The blog of Dr Jon Lieff explores the interface of biology, neurology, and the mind.

RSS Feed
  • The previous post described current understanding of the complexities of barriers that guard the brain. What is becoming clear is that all of the different compartments, and barriers, have differing characteristics—blood brain barrier, choroid cells, blood-CSF barrier, dura, su ...
  • It has been thought that the brain doesn’t have typical immune responses—it has been called “immune privileged.” With the discovery of the dual role of microglia as supportive glia brain cells and resident immune cells, this view changed somewhat. Then it was discovered t ...
  • The nervous system regulates the heart, the lungs, and the GI tract often through circuits that rapidly respond with reflexes such as sudden change in heart rate or blood pressure. Now, research is finding similar reflex regulation of many immune events and responses. The circuit ...
  • A previous post noted how microbes can help cancers in all stages of their development. Now, it has been found that the one-time microbe now the mitochondria is also vital for cancer to start, to grow, to survive and to metastasize. These microbes and the mitochondria use back an ...
  • One of the first discoveries about the unusual behavior and cognitive abilities of bacteria was a signal put out by many of the members of a community to make a group decision. This "quorum sensing" signal stimulates collaborative attacks and migration by sensing if there are eno ...
  • Cancers are a community of cells that engage in continual conversations to help their cells thrive, to expand to new locations, and to fight off attacks from immune cells, microbes, and other cells. Bacteria are another community of cells that constantly talk among themselves fo ...
  • As technology advances, we are able to observe the behavior, decision-making, and communication of individual cells. This complicates understanding how activity from individual cells is integrated into the function of organs and organisms at very different scales. A recent set of ...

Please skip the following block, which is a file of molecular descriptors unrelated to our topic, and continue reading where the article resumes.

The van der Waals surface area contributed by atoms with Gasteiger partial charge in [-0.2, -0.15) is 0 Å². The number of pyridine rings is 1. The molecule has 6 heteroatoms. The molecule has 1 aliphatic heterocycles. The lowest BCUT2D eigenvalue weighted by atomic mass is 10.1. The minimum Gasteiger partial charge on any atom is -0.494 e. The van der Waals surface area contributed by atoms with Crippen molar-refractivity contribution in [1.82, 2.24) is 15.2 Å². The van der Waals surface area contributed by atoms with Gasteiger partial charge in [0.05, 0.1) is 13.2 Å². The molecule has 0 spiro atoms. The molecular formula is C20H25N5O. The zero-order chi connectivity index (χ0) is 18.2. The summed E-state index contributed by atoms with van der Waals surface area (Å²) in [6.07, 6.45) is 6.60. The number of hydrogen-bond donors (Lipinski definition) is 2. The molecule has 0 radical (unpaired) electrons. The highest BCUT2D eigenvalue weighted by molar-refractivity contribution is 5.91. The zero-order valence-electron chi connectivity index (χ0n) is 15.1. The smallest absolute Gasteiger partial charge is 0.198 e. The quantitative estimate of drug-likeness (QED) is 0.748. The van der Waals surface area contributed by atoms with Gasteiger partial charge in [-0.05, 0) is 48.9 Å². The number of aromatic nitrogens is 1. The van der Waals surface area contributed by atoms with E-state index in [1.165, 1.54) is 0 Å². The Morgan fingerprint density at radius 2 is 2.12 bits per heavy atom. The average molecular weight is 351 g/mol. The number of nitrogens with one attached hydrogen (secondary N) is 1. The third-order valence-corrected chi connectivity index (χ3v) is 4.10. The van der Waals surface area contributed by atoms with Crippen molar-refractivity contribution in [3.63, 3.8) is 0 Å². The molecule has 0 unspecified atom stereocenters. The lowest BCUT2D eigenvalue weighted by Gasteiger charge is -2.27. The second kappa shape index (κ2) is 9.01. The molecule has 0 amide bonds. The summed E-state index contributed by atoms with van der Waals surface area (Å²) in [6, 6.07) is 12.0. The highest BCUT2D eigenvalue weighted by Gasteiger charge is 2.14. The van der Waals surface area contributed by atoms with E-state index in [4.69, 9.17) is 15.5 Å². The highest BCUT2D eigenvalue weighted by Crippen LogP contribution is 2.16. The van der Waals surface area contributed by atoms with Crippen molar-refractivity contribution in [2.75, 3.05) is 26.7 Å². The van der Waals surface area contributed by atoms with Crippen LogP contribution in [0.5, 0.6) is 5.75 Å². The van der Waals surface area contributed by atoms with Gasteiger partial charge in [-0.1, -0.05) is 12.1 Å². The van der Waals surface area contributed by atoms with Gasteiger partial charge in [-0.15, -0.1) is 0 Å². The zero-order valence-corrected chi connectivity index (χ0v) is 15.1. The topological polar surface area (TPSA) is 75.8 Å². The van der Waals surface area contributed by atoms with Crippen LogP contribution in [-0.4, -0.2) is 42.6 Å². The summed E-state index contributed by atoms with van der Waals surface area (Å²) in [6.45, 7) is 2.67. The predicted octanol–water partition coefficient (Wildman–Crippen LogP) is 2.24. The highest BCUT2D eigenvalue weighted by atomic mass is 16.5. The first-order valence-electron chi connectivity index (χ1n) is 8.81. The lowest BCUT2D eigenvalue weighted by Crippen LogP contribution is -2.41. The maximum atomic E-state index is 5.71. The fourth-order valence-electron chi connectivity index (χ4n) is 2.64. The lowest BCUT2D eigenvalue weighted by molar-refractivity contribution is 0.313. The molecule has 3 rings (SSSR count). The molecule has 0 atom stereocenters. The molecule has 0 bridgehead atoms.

• Helping T cells and microbes kill cancers as new advanced treatment is hot news. These new treatments are based on the natural outcomes of communication among cells, including immune, lining, brain, and cancer cells along with microbes. It is definitely striking that all of these ...
  • Up until recently, research into circadian rhythms has focused on central brain clocks that synchronize other cells. The three previous posts have described new research that each living cell has its own individual clocks based on genetic feedback loops combined with epigenetic l ...
  • Each cell has oscillating gene networks that somehow help organize, synchronize, and anticipate activity of the tissues and the entire organism. Energy from the sun is transformed into energy and material for the cell to use in sync to these rhythms. The rhythms also are related ...
  • B0004343 Organelles in a pancreas cellUntil recently all circadian clock rhythms were assumed to be triggered from a central brain clock, synchronizing sleep, wakefulness, hormones, and metabolism. Now, many more functions have been found related to clocks and the variations throughout the body cannot all be triggere ...
  • For many years there was a consensus that most organisms have a circadian clock. In humans it was considered to be directed centrally by the master clock in the brain region suprachiasmatic nucleus (SCN). This clock appears to be involved in directing essential physiological proc ...

email